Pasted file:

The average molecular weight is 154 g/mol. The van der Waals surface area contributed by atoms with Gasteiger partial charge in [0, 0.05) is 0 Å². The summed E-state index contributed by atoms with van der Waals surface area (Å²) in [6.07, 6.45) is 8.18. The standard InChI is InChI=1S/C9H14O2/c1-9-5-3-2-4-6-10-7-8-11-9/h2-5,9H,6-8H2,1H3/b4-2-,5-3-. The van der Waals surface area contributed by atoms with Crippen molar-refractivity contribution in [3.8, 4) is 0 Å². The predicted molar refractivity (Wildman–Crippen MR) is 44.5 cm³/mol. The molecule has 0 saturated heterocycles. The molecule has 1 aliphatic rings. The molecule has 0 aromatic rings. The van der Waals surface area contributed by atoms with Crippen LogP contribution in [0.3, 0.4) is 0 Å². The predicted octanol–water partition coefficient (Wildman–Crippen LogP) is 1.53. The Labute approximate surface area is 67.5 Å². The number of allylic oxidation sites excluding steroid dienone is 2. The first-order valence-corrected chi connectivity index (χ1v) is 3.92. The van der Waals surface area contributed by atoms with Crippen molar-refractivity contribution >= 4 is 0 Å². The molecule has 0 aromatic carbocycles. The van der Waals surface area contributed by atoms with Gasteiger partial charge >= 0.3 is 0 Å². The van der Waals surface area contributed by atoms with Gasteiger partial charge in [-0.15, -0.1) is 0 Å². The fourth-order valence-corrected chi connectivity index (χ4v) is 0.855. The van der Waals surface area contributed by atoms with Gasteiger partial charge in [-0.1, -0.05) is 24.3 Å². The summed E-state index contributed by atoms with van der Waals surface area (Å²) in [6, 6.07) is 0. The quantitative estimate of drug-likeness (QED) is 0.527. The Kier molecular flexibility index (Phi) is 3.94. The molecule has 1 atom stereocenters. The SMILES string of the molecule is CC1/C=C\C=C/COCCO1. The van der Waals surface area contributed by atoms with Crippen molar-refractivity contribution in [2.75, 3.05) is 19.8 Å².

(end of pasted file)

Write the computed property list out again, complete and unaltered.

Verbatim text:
The average molecular weight is 154 g/mol. The van der Waals surface area contributed by atoms with Gasteiger partial charge in [0, 0.05) is 0 Å². The summed E-state index contributed by atoms with van der Waals surface area (Å²) in [6.07, 6.45) is 8.18. The standard InChI is InChI=1S/C9H14O2/c1-9-5-3-2-4-6-10-7-8-11-9/h2-5,9H,6-8H2,1H3/b4-2-,5-3-. The van der Waals surface area contributed by atoms with Crippen molar-refractivity contribution in [3.8, 4) is 0 Å². The predicted molar refractivity (Wildman–Crippen MR) is 44.5 cm³/mol. The molecule has 0 saturated heterocycles. The molecule has 1 aliphatic rings. The molecule has 0 aromatic rings. The van der Waals surface area contributed by atoms with Crippen LogP contribution in [0.3, 0.4) is 0 Å². The predicted octanol–water partition coefficient (Wildman–Crippen LogP) is 1.53. The Labute approximate surface area is 67.5 Å². The number of allylic oxidation sites excluding steroid dienone is 2. The first-order valence-corrected chi connectivity index (χ1v) is 3.92. The van der Waals surface area contributed by atoms with Crippen molar-refractivity contribution >= 4 is 0 Å². The molecule has 0 aromatic carbocycles. The van der Waals surface area contributed by atoms with Gasteiger partial charge >= 0.3 is 0 Å². The van der Waals surface area contributed by atoms with Gasteiger partial charge in [-0.15, -0.1) is 0 Å². The fourth-order valence-corrected chi connectivity index (χ4v) is 0.855. The van der Waals surface area contributed by atoms with Gasteiger partial charge in [-0.1, -0.05) is 24.3 Å². The summed E-state index contributed by atoms with van der Waals surface area (Å²) in [6, 6.07) is 0. The quantitative estimate of drug-likeness (QED) is 0.527. The Kier molecular flexibility index (Phi) is 3.94. The molecule has 1 atom stereocenters. The SMILES string of the molecule is CC1/C=C\C=C/COCCO1. The van der Waals surface area contributed by atoms with Crippen molar-refractivity contribution in [2.75, 3.05) is 19.8 Å².